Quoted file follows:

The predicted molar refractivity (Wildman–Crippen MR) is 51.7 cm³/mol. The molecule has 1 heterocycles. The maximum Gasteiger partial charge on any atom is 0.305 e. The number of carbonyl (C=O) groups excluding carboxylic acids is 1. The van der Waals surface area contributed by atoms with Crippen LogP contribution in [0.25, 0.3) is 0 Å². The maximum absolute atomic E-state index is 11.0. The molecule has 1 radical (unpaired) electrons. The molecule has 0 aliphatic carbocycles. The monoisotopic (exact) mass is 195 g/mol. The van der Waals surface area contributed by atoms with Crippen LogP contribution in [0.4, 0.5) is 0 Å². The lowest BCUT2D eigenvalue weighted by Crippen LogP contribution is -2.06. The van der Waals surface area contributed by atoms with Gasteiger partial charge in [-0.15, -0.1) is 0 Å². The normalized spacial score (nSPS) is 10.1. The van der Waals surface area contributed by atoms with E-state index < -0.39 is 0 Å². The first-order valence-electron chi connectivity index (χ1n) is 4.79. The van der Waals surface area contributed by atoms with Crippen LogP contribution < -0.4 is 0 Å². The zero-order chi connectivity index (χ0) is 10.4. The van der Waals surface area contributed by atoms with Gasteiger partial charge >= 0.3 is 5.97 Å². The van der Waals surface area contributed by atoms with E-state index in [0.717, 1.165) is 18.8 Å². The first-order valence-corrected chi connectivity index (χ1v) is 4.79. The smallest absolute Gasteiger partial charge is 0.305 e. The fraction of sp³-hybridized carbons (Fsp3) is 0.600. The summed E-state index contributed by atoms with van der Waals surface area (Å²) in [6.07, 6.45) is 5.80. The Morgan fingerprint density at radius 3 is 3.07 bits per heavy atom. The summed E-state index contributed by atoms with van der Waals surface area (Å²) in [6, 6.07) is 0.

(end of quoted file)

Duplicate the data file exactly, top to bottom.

The predicted molar refractivity (Wildman–Crippen MR) is 51.7 cm³/mol. The molecule has 1 heterocycles. The maximum Gasteiger partial charge on any atom is 0.305 e. The number of carbonyl (C=O) groups excluding carboxylic acids is 1. The van der Waals surface area contributed by atoms with Crippen LogP contribution in [0.25, 0.3) is 0 Å². The maximum absolute atomic E-state index is 11.0. The molecule has 1 radical (unpaired) electrons. The molecule has 0 aliphatic carbocycles. The monoisotopic (exact) mass is 195 g/mol. The van der Waals surface area contributed by atoms with Crippen LogP contribution in [0.4, 0.5) is 0 Å². The lowest BCUT2D eigenvalue weighted by Crippen LogP contribution is -2.06. The van der Waals surface area contributed by atoms with Gasteiger partial charge in [-0.15, -0.1) is 0 Å². The normalized spacial score (nSPS) is 10.1. The van der Waals surface area contributed by atoms with E-state index < -0.39 is 0 Å². The first-order valence-electron chi connectivity index (χ1n) is 4.79. The van der Waals surface area contributed by atoms with Crippen LogP contribution < -0.4 is 0 Å². The zero-order chi connectivity index (χ0) is 10.4. The van der Waals surface area contributed by atoms with Gasteiger partial charge >= 0.3 is 5.97 Å². The van der Waals surface area contributed by atoms with E-state index in [0.717, 1.165) is 18.8 Å². The first-order valence-corrected chi connectivity index (χ1v) is 4.79. The smallest absolute Gasteiger partial charge is 0.305 e. The fraction of sp³-hybridized carbons (Fsp3) is 0.600. The summed E-state index contributed by atoms with van der Waals surface area (Å²) in [6.07, 6.45) is 5.80. The Morgan fingerprint density at radius 3 is 3.07 bits per heavy atom. The summed E-state index contributed by atoms with van der Waals surface area (Å²) in [6, 6.07) is 0.